That he was given an 18-month contract despite reports he had failed large portions of his medical, according to Football Italia, only adds to the nonsensical nature of the move. With players like Bryan Cristante further marginalised by the Essien signing, the club’s promise to “focus on youth” became a distant dream.

August 2013: Signing Alessandro Matri

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    Marco Vasini/Associated Press

    When it comes to poor transfer decisions, perhaps no move by Milan generated as much ridicule as their purchase of Alessandro Matri last summer. With gaping holes in defence and midfield, vice president Adriano Galliani spent €11 million to bring the out-of-favour Juventus striker to San Siro, per the Turin club’s official website.

    What makes the purchase worse still is the fact Matri was a Milan youth product, released in 2007 for less than half that sum. That he managed just one goal in 15 appearances before being loaned out to Fiorentina only compounded that misery, as did seeing Juve spend the proceeds on Carlos Tevez.

    The Argentinean would net this stunning strike past the Rossoneri on his way to 19 league goals, piling yet more regret on the Rossoneri. That Tevez had previously agreed to join Milan, according to Galliani, per Yahoo Sport, only made the move even more erroneous.

July 2013: Extending Robinho’s Contract

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    Paolo Ferrari/Associated Press

    If Milan have mistakes in signing players, they have also held on to many they should have released, with Robinho perhaps the best example. Having paid €18 million to bring him from Manchester City, they saw the Brazilian net just 27 goals in his first three seasons, yet Milan somehow came to the decision to extend his contract in July 2013.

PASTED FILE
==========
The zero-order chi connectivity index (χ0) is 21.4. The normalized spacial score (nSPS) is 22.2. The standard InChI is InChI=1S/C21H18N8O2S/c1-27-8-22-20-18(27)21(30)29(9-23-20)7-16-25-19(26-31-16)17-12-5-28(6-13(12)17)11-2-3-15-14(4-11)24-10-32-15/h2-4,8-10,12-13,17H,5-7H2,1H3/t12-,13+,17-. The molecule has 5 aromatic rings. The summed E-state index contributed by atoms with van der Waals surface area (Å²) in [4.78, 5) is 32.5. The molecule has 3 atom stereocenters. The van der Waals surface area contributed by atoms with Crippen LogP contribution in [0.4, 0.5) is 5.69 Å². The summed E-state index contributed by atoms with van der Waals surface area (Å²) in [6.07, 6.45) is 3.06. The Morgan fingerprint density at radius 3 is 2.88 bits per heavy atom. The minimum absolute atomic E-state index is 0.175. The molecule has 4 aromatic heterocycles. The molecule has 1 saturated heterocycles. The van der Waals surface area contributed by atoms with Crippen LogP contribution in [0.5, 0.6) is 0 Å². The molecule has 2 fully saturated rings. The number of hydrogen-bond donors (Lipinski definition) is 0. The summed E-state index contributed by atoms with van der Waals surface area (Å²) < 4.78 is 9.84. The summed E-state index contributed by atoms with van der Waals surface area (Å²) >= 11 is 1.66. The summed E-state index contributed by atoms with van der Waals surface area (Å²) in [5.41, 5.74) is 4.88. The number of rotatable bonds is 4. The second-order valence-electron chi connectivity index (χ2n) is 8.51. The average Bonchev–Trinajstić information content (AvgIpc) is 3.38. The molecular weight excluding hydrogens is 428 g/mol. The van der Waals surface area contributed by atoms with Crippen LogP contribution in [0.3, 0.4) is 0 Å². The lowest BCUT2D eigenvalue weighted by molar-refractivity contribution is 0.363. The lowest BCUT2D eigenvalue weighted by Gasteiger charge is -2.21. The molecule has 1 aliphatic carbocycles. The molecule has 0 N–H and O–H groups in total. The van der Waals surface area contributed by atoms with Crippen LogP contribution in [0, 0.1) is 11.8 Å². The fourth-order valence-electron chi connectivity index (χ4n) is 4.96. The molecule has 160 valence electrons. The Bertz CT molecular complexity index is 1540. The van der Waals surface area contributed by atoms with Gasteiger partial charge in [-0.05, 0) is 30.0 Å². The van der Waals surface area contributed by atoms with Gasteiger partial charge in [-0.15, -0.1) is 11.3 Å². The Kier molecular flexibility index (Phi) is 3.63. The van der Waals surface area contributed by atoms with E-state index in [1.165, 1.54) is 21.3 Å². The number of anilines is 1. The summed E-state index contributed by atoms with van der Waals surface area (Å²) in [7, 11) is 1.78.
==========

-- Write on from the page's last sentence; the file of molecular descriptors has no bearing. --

By handing him a new three-year deal, the Rossoneri ensured they were committed to paying a player who was consistently failing to deliver.

July 2013: Buying Kevin Constant Outright

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    Antonio Calanni/Associated Press

    Perhaps one of the most infuriating aspects of Milan’s current transfer policy is paying for players who, like Robinho, have already proven to be not good enough. Kevin Constant proves that to be the case. The Guinean failed to impress in his first season with the club, with Who Scored showing he had a miserable 2012-13 season.

    He completed less than 80 per cent of his passes and made three times more fouls than accurate crosses, and yet the Rossoneri would pay Genoa a further €6 million to sign him outright. That took the total cost of the 27-year-old to an unbelievable €10 million.

    Much like Matri, Constant was a player not good enough to wear the famous red and black stripes, only for the club to splash out an eight-figure sum to secure his services. With money scarce, these financial missteps are ones Milan can ill afford, which is why we have seen them fall further and further behind Serie A’s best clubs.